The bitter medicine of history: Seneca the elder on the genre of declamation

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This chapter investigates how Seneca the Elder negotiates the generic position of declamation in his Controversiae and Suasoriae. It argues that his practice shows a perception of close generic affinity between declamation and poetry, and focuses on his attempt to force his readers into a closer engagement with historiography. In the course of critiquing declamations, Seneca not infrequently offers as extra-declamatory comparanda examples from poetry, and especially from epic. He appears to take for granted his audience’s acceptance of the models of poetic description and poetic pathos. History, by contrast, does not appear as a parallel genre in the Controversiae and is cited only in the divisio of the sixth suasoria, on whether Cicero should ask Antony to spare him. Seneca expects his audience to be distressed by the introduction of historiographical texts, but insists on an extensive engagement with historical treatments as non alienum to the subject. This juxtaposition of attitudes suggests awareness on the part of Seneca’s audience of a generic identity centred on fictionality (a crucial distinction from traditional oratory). By centring his discussion on this exemplum, moreover, Seneca uses the most temporally proximate subject, Cicero’s death, to make the strongest possible argument for the potential benefit of history to the future development of the declamatory genre.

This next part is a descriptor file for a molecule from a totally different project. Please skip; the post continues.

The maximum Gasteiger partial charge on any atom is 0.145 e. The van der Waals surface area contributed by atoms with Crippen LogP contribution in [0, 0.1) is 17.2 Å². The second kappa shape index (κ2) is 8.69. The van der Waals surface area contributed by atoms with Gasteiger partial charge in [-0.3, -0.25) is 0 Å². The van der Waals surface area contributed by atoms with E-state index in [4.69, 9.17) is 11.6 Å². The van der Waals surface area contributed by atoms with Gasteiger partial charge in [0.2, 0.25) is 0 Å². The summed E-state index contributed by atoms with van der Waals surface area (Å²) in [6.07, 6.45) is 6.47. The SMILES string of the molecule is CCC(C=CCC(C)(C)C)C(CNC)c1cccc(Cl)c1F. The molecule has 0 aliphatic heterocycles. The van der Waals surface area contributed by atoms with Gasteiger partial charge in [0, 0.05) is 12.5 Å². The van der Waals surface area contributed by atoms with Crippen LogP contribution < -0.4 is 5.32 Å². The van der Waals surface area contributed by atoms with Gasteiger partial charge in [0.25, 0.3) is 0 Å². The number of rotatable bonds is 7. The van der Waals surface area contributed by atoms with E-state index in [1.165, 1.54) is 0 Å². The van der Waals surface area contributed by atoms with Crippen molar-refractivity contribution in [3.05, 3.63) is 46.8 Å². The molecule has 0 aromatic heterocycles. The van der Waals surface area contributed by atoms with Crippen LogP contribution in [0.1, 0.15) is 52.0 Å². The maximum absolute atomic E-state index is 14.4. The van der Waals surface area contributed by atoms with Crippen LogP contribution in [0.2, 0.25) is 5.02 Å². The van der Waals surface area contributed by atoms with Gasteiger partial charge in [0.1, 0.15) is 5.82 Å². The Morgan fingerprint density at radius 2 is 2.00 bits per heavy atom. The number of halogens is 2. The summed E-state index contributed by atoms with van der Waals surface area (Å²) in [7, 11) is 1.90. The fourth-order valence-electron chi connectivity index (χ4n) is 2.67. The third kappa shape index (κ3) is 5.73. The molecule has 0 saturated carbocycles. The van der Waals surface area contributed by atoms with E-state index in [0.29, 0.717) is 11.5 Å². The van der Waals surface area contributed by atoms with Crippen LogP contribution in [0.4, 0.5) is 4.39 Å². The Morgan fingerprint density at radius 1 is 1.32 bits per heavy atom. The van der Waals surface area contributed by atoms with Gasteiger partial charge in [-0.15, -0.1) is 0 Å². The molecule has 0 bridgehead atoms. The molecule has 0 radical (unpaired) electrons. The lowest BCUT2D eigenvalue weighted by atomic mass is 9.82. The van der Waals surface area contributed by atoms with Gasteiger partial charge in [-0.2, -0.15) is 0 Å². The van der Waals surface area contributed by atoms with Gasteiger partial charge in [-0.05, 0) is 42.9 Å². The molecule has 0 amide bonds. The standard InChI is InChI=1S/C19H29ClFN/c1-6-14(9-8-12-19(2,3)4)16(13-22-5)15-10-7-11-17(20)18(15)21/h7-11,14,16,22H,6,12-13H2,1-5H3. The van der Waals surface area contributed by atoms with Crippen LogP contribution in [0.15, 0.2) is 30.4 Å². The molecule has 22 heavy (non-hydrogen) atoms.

Original languageEnglish (US)
Title of host publicationReading Roman Declamation
Subtitle of host publicationSeneca the Elder
PublisherOxford University Press
Number of pages22
ISBN (Electronic)9780198746010
StatePublished - Jan 1 2020

All Science Journal Classification (ASJC) codes

  • General Arts and Humanities


  • Cicero
  • Fictionality
  • Historiography
  • Latin epic
  • Latin poetry
  • Roman declamation
  • Roman rhetoric


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